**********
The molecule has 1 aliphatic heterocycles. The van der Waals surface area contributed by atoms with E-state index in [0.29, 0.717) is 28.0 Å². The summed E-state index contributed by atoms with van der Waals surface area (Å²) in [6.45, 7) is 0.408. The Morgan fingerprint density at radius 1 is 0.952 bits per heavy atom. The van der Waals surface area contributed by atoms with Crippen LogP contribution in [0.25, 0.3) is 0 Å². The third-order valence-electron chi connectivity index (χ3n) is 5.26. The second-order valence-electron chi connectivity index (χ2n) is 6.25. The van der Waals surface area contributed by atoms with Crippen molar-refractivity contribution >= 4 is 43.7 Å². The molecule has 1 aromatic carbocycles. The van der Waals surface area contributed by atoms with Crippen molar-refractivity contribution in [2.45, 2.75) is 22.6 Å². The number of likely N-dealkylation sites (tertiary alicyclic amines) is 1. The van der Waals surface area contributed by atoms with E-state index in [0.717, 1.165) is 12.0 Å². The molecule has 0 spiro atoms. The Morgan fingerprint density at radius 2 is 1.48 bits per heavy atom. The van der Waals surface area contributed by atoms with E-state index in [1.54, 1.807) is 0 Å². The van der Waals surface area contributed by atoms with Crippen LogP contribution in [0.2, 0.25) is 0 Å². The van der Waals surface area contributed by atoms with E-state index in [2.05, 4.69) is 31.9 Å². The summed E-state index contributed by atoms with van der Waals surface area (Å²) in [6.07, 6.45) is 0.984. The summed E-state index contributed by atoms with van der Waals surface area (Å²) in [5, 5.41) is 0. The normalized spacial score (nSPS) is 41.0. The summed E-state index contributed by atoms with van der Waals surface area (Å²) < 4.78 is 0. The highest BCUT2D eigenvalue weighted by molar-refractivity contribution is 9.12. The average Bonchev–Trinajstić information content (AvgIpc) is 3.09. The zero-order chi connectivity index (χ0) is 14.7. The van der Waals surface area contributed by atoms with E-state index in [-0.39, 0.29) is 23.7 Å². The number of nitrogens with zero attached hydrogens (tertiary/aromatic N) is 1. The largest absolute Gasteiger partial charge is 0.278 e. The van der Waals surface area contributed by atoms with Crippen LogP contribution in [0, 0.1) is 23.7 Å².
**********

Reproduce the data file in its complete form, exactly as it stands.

The molecule has 1 aliphatic heterocycles. The van der Waals surface area contributed by atoms with E-state index in [0.29, 0.717) is 28.0 Å². The summed E-state index contributed by atoms with van der Waals surface area (Å²) in [6.45, 7) is 0.408. The Morgan fingerprint density at radius 1 is 0.952 bits per heavy atom. The van der Waals surface area contributed by atoms with Crippen LogP contribution in [0.25, 0.3) is 0 Å². The third-order valence-electron chi connectivity index (χ3n) is 5.26. The second-order valence-electron chi connectivity index (χ2n) is 6.25. The van der Waals surface area contributed by atoms with Crippen molar-refractivity contribution >= 4 is 43.7 Å². The molecule has 1 aromatic carbocycles. The van der Waals surface area contributed by atoms with Crippen molar-refractivity contribution in [2.45, 2.75) is 22.6 Å². The number of likely N-dealkylation sites (tertiary alicyclic amines) is 1. The van der Waals surface area contributed by atoms with E-state index in [0.717, 1.165) is 12.0 Å². The molecule has 0 spiro atoms. The Morgan fingerprint density at radius 2 is 1.48 bits per heavy atom. The van der Waals surface area contributed by atoms with E-state index in [1.54, 1.807) is 0 Å². The van der Waals surface area contributed by atoms with Crippen LogP contribution in [0.2, 0.25) is 0 Å². The van der Waals surface area contributed by atoms with E-state index in [2.05, 4.69) is 31.9 Å². The summed E-state index contributed by atoms with van der Waals surface area (Å²) in [6.07, 6.45) is 0.984. The summed E-state index contributed by atoms with van der Waals surface area (Å²) in [5, 5.41) is 0. The normalized spacial score (nSPS) is 41.0. The summed E-state index contributed by atoms with van der Waals surface area (Å²) < 4.78 is 0. The highest BCUT2D eigenvalue weighted by molar-refractivity contribution is 9.12. The average Bonchev–Trinajstić information content (AvgIpc) is 3.09. The zero-order chi connectivity index (χ0) is 14.7. The van der Waals surface area contributed by atoms with E-state index in [-0.39, 0.29) is 23.7 Å². The number of nitrogens with zero attached hydrogens (tertiary/aromatic N) is 1. The largest absolute Gasteiger partial charge is 0.278 e. The van der Waals surface area contributed by atoms with Crippen LogP contribution in [0, 0.1) is 23.7 Å².